Instead of seeking a pristine Self through heroic efforts, it may be more expeditious to embrace the conversational roots of our mind. I would even go further, and point out that our very sense of being a separate self depends on our encounters with others. As we touch the world, it presses back against us, revealing our edges. Self and other emerge mutually arise from the dialogue between inside and outside. Even the evolutionary process could be seen as a conversation between species, or the universe itself as an extended riff between gravity and electromagnetism. It’s relationship all the way down!
Thus my growing suspicion with narratives that valorize freedom and independence. Seeking sovereignty is a totally understandable and developmentally appropriate goal, but it requires a stubborn defiance of our embedded, relational essence. Like yeah, maybe we can build a Mars colony, but at tremendous cost, and the Martians will still depend on the Earth for resupply. Maybe I can meditate for years on end and finesse my consciousness into exquisite states, but afterwards I’ll still need to work out whose turn it is to clean up the kitchen.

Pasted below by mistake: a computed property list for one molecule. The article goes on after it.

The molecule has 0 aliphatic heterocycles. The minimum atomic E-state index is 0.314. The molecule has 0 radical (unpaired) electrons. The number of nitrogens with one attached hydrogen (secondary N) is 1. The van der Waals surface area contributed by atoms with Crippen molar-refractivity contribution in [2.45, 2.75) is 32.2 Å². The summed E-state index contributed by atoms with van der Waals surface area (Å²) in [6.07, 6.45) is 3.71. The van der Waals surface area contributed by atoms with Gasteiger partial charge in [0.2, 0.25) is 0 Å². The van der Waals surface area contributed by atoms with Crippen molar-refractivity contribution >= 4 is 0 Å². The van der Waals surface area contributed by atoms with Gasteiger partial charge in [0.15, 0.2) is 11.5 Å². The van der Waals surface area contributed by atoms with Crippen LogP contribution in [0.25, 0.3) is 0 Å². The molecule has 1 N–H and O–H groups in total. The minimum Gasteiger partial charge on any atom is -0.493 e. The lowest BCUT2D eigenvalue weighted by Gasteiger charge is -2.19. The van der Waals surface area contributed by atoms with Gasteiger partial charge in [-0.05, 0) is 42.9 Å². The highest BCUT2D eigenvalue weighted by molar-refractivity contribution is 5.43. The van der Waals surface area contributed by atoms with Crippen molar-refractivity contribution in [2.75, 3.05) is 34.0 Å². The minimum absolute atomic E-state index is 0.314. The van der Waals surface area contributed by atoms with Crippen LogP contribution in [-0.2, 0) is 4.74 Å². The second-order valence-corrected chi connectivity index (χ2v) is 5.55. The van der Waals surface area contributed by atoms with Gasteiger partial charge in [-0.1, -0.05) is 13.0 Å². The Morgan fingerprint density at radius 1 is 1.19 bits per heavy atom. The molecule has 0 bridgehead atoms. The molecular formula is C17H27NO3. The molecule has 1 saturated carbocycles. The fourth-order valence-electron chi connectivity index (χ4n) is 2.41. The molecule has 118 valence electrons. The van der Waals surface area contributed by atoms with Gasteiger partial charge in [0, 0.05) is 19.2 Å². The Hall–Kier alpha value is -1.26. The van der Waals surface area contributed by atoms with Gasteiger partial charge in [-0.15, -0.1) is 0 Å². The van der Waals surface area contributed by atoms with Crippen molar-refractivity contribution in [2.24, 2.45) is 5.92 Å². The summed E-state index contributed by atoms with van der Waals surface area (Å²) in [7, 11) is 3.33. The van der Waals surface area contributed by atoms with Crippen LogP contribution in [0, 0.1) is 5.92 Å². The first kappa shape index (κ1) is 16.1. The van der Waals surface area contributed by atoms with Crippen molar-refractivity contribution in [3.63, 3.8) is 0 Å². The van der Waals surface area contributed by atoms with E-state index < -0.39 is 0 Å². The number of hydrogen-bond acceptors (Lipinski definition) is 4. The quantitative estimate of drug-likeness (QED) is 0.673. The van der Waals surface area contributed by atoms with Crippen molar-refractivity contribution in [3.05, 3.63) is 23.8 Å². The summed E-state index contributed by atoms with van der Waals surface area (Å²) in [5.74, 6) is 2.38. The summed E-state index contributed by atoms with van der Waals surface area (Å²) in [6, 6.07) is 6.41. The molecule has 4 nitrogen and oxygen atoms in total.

I find myself drawn to a more conversational mode of yoga, where movement and breath techniques are proposals, not demands. Like any dialogue, the outcome is not guaranteed. My low back may say “no” to a particular movement on some days. Yet I also find that if I broach the topic politely, and listen respectfully to my body’s hesitations, it may be willing to give it a try. Often, the movement becomes easier and more enjoyable that if I forced it to happen. It may even be that the tension inherent in LARPing as a “me” who can order around “my body” was the cause of my low back gripping in the first place.
One of my intentions for my post-sabbatical teaching is to develop a class format that frames yoga as dialogue rather than top-down control. Dialogue between body parts, between subpersonalities, between students, and especially between humans and the more-than-human world. The outcome will be less guaranteed, maybe less marketable, but potentially much more profound and surprising.
The ecophilosopher David Abram is one on my guides in this endeavor, and I’ll finish with an extended quote from his remarkable book Becoming Animal: An Earthly Cosmology. Come back to this later if you’re tired of reading now.